VAN HALEN – Balance (1995 Warner – Japanese version included)
I had no idea what to expect when Van Halen released Balance in 1995. Grunge had come and gone, the landscape vastly altered since Van Halen’s last wax in 1991. Eddie was the king of pyrotechnics, and that kind of playing was not in vogue. How would the band adapt? Well, they didn’t. Balance takes Van Halen into a highly polished, commercial direction. This is “balanced” with heavier grooves and a couple more “serious” lyrics. The result turned out to be one of Van Halen’s most pop outings.
Produced by the late Bruce Fairbairn, Balance borders on over-polished. The sounds are rich, thick and glossy, but miles away from the raw guitar pummeling of the early days, or even the previous For Unlawful Carnal Knowledge. Eddie Van Halen, in a Guitar World interview, said the album was characterized by “better song writing”, but I think what he really meant was “more commercial songwriting”.
The album starts with a different sound for Van Halen: Gregorian chants. Hey, it was the 1990’s and later the same year, Iron Maiden would introduce their X Factor album with similar chants, no shit. The chanting merges into a heavy guitar riff accented by a wall of droning fills. This is “The Seventh Seal”, and Sammy’s voice is in top form. Michael Anthony’s bass rolls and hits the notes at just the right moments. This is truly a great song, completely different from Van Halen of old, but surely a triumph.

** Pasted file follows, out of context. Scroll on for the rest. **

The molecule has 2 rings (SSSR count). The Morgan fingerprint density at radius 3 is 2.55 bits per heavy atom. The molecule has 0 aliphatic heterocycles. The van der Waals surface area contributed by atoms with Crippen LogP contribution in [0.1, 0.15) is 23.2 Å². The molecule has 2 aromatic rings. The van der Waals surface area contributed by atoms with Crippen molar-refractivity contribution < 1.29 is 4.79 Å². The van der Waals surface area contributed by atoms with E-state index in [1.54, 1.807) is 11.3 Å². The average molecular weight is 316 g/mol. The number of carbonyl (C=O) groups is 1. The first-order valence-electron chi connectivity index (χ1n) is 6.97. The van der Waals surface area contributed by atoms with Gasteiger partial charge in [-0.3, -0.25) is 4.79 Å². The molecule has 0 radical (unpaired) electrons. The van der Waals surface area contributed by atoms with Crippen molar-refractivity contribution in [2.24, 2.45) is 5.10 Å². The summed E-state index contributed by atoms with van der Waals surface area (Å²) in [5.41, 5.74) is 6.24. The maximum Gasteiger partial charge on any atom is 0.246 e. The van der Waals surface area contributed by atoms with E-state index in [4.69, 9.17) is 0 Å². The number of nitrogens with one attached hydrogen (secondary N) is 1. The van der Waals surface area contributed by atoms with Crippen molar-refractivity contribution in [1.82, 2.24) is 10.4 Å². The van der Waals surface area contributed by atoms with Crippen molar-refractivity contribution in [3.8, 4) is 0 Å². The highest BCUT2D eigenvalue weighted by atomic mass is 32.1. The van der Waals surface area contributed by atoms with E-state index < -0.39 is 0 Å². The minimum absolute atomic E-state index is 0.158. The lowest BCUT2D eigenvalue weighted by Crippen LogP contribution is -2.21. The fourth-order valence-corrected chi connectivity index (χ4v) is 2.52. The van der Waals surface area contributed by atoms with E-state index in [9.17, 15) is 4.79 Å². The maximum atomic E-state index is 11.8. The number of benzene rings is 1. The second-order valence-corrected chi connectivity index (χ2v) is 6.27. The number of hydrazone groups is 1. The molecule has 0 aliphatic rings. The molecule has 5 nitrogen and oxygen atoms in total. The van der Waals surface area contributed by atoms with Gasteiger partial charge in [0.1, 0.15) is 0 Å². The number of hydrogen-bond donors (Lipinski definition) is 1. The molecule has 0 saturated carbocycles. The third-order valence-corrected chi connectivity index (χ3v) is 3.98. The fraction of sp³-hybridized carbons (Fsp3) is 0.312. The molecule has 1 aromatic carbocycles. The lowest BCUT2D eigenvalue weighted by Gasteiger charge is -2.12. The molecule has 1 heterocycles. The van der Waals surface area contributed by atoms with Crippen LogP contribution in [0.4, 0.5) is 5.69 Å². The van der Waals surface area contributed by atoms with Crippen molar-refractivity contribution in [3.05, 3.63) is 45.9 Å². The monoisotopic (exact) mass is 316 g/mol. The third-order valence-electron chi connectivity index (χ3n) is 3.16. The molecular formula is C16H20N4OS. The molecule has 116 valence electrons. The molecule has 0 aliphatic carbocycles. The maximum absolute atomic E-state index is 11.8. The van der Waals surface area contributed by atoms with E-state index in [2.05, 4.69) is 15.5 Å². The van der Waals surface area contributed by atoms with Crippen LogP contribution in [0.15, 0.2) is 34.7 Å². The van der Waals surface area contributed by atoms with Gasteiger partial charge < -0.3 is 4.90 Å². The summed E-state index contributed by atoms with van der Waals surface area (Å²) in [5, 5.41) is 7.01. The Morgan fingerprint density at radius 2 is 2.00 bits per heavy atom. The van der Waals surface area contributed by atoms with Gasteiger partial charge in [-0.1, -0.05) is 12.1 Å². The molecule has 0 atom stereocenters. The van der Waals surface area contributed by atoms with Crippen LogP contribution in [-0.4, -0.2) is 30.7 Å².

The next tune (and second single) however, “Can’t Stop Loving You”, is an embarrassing foray into pop. While Van Halen wrote pop stuff before (“Love Walks In”), this song lacks cojones of any kind. The guitar is really thin, Alex Van Halen cha-cha’s his way through the drum fills, while Sammy sings a lyric that David Lee Roth would have used to wipe his ass.
“Don’t Tell Me (What Love Can Do)” is anything but a love song. Sammy tackles drugs, faith, youth in crisis, and the 1990’s. Hagar has never sounded more foreboding, or mature for that matter. Eddie’s riff is simple, but dark and rhythmic. Michael locks onto the riff, creating this unstoppable wall of groove.
Sammy has an unfortunate habit of being too jokey when it’s inappropriate. Eddie didn’t like the lyrics to “Amsterdam” and you can see why. There is nothing wrong with this mid-tempo rocker with spare Eddie riff, except the lyrics. After the previous song’s warnings about drugs, suddenly Sammy is singing, “Whao, wham bam! Roll an Amsterdam! Stone you like nothing else can.” Granted, two very different drugs (heroin vs. weed) but lyrically “Amsterdam” isn’t winning any awards.
“Big Fat Money” is very old-school boogie ‘Halen in intent; the music could have fit on virtually any of the first six albums. Producer Fairbairn had Eddie playing a fatbody jazz guitar during the solo section (mirroring a trick he pulled with the Scorpions two years previous) but it doesn’t save the song. I’ll give VH a C for trying, but “Big Fat Money” is a C+ at best.
“Strung Out” is a jokey opener to the ballad “Not Enough”. Basically, this is Eddie messing with (and wrecking) a piano from the inside! This was recorded years prior, at Marvin Hamlish’s house in Malibu during the writing sessions for 1984. Van Halen destroyed Hamlish’s white Yamaha piano and had to have it repaired. It was covered with cigarette burns, and Van Halen had attempted to play the piano from the inside, by throwing balls at the strings.